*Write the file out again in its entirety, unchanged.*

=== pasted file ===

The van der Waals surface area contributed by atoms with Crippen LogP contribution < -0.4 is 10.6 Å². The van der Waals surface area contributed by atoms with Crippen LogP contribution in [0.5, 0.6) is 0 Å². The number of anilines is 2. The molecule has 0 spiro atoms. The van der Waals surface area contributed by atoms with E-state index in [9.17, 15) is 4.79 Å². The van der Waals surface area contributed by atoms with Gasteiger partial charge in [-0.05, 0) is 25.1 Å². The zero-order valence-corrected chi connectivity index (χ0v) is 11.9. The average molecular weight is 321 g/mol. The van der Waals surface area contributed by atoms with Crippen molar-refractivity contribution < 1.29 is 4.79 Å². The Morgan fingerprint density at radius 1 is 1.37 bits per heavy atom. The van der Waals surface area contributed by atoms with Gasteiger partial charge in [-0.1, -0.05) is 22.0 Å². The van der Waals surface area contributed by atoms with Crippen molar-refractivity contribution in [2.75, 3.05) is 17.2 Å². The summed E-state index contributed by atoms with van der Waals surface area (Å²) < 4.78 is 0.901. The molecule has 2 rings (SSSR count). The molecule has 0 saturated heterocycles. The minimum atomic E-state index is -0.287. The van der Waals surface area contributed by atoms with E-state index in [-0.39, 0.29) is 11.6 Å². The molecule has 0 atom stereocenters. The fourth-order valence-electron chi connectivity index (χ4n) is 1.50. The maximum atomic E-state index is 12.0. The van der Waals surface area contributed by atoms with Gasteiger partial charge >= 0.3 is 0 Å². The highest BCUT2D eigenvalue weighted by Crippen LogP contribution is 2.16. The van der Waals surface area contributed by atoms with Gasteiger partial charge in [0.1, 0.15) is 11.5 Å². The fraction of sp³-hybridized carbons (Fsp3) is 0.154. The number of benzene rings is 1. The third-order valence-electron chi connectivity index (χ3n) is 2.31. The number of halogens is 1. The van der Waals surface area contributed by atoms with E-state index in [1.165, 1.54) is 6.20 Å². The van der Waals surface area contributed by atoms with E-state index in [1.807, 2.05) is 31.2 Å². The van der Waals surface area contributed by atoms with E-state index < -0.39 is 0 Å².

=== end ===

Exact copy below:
The van der Waals surface area contributed by atoms with Crippen LogP contribution < -0.4 is 10.6 Å². The van der Waals surface area contributed by atoms with Crippen LogP contribution in [0.5, 0.6) is 0 Å². The number of anilines is 2. The molecule has 0 spiro atoms. The van der Waals surface area contributed by atoms with E-state index in [9.17, 15) is 4.79 Å². The van der Waals surface area contributed by atoms with Gasteiger partial charge in [-0.05, 0) is 25.1 Å². The zero-order valence-corrected chi connectivity index (χ0v) is 11.9. The average molecular weight is 321 g/mol. The van der Waals surface area contributed by atoms with Crippen molar-refractivity contribution < 1.29 is 4.79 Å². The Morgan fingerprint density at radius 1 is 1.37 bits per heavy atom. The van der Waals surface area contributed by atoms with Gasteiger partial charge in [-0.1, -0.05) is 22.0 Å². The van der Waals surface area contributed by atoms with Crippen molar-refractivity contribution in [2.75, 3.05) is 17.2 Å². The summed E-state index contributed by atoms with van der Waals surface area (Å²) < 4.78 is 0.901. The molecule has 2 rings (SSSR count). The molecule has 0 saturated heterocycles. The minimum atomic E-state index is -0.287. The van der Waals surface area contributed by atoms with E-state index in [-0.39, 0.29) is 11.6 Å². The molecule has 0 atom stereocenters. The fourth-order valence-electron chi connectivity index (χ4n) is 1.50. The maximum atomic E-state index is 12.0. The van der Waals surface area contributed by atoms with Gasteiger partial charge >= 0.3 is 0 Å². The highest BCUT2D eigenvalue weighted by Crippen LogP contribution is 2.16. The van der Waals surface area contributed by atoms with Gasteiger partial charge in [0.1, 0.15) is 11.5 Å². The fraction of sp³-hybridized carbons (Fsp3) is 0.154. The number of benzene rings is 1. The third-order valence-electron chi connectivity index (χ3n) is 2.31. The number of halogens is 1. The van der Waals surface area contributed by atoms with E-state index in [1.165, 1.54) is 6.20 Å². The van der Waals surface area contributed by atoms with E-state index in [1.807, 2.05) is 31.2 Å². The van der Waals surface area contributed by atoms with E-state index < -0.39 is 0 Å².